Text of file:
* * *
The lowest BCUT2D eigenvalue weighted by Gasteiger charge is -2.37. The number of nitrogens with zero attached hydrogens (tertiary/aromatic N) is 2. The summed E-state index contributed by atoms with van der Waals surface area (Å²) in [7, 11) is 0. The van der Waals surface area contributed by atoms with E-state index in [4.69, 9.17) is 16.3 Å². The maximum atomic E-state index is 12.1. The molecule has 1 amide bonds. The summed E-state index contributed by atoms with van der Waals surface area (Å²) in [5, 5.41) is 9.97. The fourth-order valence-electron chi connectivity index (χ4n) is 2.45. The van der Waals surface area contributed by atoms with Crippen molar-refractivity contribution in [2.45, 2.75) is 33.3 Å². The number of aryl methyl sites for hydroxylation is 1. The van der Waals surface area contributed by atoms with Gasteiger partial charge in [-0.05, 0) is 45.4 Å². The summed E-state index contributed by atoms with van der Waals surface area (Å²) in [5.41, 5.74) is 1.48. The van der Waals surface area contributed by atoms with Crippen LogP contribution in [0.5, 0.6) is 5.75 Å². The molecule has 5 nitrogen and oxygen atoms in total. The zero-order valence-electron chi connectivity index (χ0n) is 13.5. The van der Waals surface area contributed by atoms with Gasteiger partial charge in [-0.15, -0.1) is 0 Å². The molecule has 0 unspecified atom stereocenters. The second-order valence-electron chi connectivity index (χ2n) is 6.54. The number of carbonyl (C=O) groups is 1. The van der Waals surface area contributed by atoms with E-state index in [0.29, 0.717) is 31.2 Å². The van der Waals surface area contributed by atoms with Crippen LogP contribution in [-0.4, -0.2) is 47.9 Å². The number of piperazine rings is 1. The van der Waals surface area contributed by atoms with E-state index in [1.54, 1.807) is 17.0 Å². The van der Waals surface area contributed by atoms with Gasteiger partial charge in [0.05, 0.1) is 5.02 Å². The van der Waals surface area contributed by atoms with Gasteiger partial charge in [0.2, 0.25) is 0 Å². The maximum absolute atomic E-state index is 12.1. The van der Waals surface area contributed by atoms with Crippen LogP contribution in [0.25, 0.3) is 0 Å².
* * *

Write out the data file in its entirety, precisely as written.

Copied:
The lowest BCUT2D eigenvalue weighted by Gasteiger charge is -2.37. The number of nitrogens with zero attached hydrogens (tertiary/aromatic N) is 2. The summed E-state index contributed by atoms with van der Waals surface area (Å²) in [7, 11) is 0. The van der Waals surface area contributed by atoms with E-state index in [4.69, 9.17) is 16.3 Å². The maximum atomic E-state index is 12.1. The molecule has 1 amide bonds. The summed E-state index contributed by atoms with van der Waals surface area (Å²) in [5, 5.41) is 9.97. The fourth-order valence-electron chi connectivity index (χ4n) is 2.45. The van der Waals surface area contributed by atoms with Crippen molar-refractivity contribution in [2.45, 2.75) is 33.3 Å². The number of aryl methyl sites for hydroxylation is 1. The van der Waals surface area contributed by atoms with Gasteiger partial charge in [-0.05, 0) is 45.4 Å². The summed E-state index contributed by atoms with van der Waals surface area (Å²) in [5.41, 5.74) is 1.48. The van der Waals surface area contributed by atoms with Crippen LogP contribution in [0.5, 0.6) is 5.75 Å². The molecule has 5 nitrogen and oxygen atoms in total. The zero-order valence-electron chi connectivity index (χ0n) is 13.5. The van der Waals surface area contributed by atoms with Gasteiger partial charge in [-0.15, -0.1) is 0 Å². The molecule has 0 unspecified atom stereocenters. The second-order valence-electron chi connectivity index (χ2n) is 6.54. The number of carbonyl (C=O) groups is 1. The van der Waals surface area contributed by atoms with E-state index in [0.29, 0.717) is 31.2 Å². The van der Waals surface area contributed by atoms with Crippen LogP contribution in [-0.4, -0.2) is 47.9 Å². The number of piperazine rings is 1. The van der Waals surface area contributed by atoms with E-state index in [1.54, 1.807) is 17.0 Å². The van der Waals surface area contributed by atoms with Gasteiger partial charge in [0.05, 0.1) is 5.02 Å². The van der Waals surface area contributed by atoms with Gasteiger partial charge in [0.2, 0.25) is 0 Å². The maximum absolute atomic E-state index is 12.1. The van der Waals surface area contributed by atoms with Crippen LogP contribution in [0.25, 0.3) is 0 Å².